Wednesday, May 22, 2024
 
 

Mongolia to expand its economic and trade partnerships

Mongolia has rich mineral resources, including copper and uranium — and much-needed rare earths.

RIO TINTO
The Oyu Tolgoi underground mine is the largest financial undertaking in Mongolia's history and is expected upon completion to produce 450,000 tonnes of copper annually

- Advertisement -

Mongolia, the landlocked mineral-rich country bordered by Russia and China – the world’s two preeminent authoritarian-run nations, is looking to expand its economic, trade, security, and energy partnerships with the United States, Japan, South Korea, and some countries in Europe.

Earlier in August, Mongolian Prime Minister Oyun-Erdene Luvsannamsrain met with US Vice President Kamala Harris, Secretary of State Antony Blinken and Defense Secretary Lloyd Austin in Washington to discuss cooperation on minerals, including copper, and signed an “Open Skies” civil aviation agreement.

“Mongolia has been a reliable friend and democracy in the Indo-Pacific for three decades,” Harris said. “And today, I welcomed Prime Minister Oyun-Erdene to the White House to further our work to promote a free and open region, which benefits American security and prosperity,” the US Vice President added.

Bliken met with Mongolia’s Prime Minister “to celebrate the strong and growing Strategic Third Neighbor Partnership between the United States and Mongolia,” Spokesperson Matthew Miller said.

The two sides pledged to renew and deepen US-Mongolia economic cooperation via a new Economic Cooperation Roadmap. “The Secretary expressed continued support for Mongolia’s efforts to increase economic resilience, bolster energy and food security, promote the digital economy, develop critical mineral resources, and transition to clean energy,” Miller said in a statement.

Blinken also welcomed the signing of an Open Skies agreement between the United States and Mongolia, which will expand the strong economic and commercial partnership, promote people-to-people ties, and create new opportunities for airlines, travel companies, and customers between the two countries, according to the US State Department.

“The leaders discussed the importance of advancing democratic principles and upholding fundamental freedoms, as well as engaging constructively on regional and global security issues of concern,” the statement read.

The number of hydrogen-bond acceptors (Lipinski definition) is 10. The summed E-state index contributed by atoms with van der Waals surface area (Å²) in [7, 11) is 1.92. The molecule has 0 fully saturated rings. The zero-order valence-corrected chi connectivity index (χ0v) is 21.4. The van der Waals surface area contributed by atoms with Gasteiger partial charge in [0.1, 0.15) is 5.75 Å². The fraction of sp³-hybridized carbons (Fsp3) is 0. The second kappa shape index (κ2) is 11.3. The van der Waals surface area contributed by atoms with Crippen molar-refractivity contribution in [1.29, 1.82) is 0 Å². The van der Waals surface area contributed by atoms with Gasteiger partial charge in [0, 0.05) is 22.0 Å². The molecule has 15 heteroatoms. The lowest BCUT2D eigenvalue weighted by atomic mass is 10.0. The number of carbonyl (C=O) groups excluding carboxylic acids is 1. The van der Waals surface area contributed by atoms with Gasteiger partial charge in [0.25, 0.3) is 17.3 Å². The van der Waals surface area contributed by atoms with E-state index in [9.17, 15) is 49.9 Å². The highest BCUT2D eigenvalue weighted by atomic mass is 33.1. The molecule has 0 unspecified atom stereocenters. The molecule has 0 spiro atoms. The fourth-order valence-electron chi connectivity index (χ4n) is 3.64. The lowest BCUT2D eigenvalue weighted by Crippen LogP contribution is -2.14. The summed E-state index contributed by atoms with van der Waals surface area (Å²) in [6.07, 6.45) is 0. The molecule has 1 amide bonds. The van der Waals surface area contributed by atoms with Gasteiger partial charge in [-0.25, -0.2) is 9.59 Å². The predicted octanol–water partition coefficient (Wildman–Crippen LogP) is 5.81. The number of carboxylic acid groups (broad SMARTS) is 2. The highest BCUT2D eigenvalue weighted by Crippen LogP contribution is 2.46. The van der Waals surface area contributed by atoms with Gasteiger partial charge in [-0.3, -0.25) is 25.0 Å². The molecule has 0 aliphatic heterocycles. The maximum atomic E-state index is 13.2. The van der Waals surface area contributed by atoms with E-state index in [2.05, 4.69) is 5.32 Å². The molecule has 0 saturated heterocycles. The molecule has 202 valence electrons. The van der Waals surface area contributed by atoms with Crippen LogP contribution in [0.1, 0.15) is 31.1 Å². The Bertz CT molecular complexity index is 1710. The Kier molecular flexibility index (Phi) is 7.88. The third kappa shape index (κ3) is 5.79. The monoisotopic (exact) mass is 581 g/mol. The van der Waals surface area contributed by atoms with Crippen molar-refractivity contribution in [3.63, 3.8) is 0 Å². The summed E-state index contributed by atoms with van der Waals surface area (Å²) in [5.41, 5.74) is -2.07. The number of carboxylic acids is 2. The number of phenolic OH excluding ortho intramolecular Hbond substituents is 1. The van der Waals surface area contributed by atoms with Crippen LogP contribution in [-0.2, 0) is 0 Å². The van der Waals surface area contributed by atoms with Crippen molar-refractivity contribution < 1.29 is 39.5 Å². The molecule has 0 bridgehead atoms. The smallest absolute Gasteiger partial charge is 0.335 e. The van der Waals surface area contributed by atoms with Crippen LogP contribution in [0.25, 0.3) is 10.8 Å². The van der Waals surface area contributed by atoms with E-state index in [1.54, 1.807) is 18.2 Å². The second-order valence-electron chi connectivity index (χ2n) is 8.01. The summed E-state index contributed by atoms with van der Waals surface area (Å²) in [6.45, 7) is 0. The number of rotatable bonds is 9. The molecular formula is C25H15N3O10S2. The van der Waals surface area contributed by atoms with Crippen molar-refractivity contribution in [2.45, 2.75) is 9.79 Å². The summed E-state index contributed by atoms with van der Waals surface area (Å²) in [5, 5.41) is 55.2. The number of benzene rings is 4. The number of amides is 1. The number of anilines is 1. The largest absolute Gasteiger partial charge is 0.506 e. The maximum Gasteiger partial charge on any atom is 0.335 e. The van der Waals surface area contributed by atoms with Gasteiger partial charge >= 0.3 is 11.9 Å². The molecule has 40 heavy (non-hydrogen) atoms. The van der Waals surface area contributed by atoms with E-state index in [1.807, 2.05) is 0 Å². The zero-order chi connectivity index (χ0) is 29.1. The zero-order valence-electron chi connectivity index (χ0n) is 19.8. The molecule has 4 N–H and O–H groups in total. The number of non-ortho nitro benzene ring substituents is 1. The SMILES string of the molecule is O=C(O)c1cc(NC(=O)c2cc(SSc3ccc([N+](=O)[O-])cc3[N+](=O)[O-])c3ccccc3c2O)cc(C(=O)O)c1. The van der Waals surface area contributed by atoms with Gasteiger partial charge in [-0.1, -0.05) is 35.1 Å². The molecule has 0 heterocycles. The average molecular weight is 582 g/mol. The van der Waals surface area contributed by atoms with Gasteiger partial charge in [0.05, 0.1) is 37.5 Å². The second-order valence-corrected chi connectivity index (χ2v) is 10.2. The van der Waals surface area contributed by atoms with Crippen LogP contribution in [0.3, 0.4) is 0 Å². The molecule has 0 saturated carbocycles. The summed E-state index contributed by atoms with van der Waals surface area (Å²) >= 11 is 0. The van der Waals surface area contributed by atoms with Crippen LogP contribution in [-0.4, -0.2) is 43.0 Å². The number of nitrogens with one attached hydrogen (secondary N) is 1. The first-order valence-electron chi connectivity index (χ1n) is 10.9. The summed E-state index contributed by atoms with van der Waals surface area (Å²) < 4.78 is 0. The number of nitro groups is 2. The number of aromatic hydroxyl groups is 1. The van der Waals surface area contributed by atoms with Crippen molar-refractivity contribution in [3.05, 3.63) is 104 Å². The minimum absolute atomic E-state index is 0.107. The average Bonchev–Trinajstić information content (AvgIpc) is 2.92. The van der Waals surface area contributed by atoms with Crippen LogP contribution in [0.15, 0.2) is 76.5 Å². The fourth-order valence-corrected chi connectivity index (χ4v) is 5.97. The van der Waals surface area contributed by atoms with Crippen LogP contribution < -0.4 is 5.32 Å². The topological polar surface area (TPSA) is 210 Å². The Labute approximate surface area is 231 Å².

Mongolia’s mining operations to fuel economic boost

Mining is expected to help Mongolia’s economic recovery as the country, which is known for its harsh and rugged expanses as well as its famed nomadic culture, has rich mineral resources, including copper and uranium — and much-needed rare earths, while also a major exporter of coal.

Mongolia is expanding copper production as the Oyu Tolgoi mine started the major underground phase. The Oyu Tolgoi underground mine is the largest financial undertaking in the country’s history. The underground section of the You Tolgoi mine has now commenced production and should triple the production of copper concentrate.

“This comes at a time when the outlook for the price of copper is very strong due to renewable energy projects, electric vehicle production, and low global inventories of copper,” Chris Weafer, co-founder of Macro Advisory, a Strategic Eurasia Consulting based in Tashkent, Uzbekistan, said in a country snapshot earlier this year.

Financing for the project has come in part from the Rio Tinto Group and an investment agreement between Ivanhoe Mines and the government of Mongolia, but more significant investments are required. Rio Tinto, the project’s operator, intends to invest an additional $3 billion in expanding and upgrading the facility over the next few years.

The European Union recently added copper to its list of strategic minerals, and the US is considering doing the same. Amsterdam-based car manufacturer Stellantis, the maker of Peugeot and Fiat, bought a stake in Argentina’s copper mine to secure a supply of the metal for its EVs. China’s Zijin Mining is investing in copper projects in Africa, Europe, and Latin America to ensure a supply of the metal.

Rare earth metals

Several exploration projects have been approved in recent months with mining group partners from South Korea and Australia. The aim is to get a better understanding of which metals are available in commercial quantities. Currently, the country is estimated to have 31 million tons of rare earth metals and this number is expected to grow with exploration.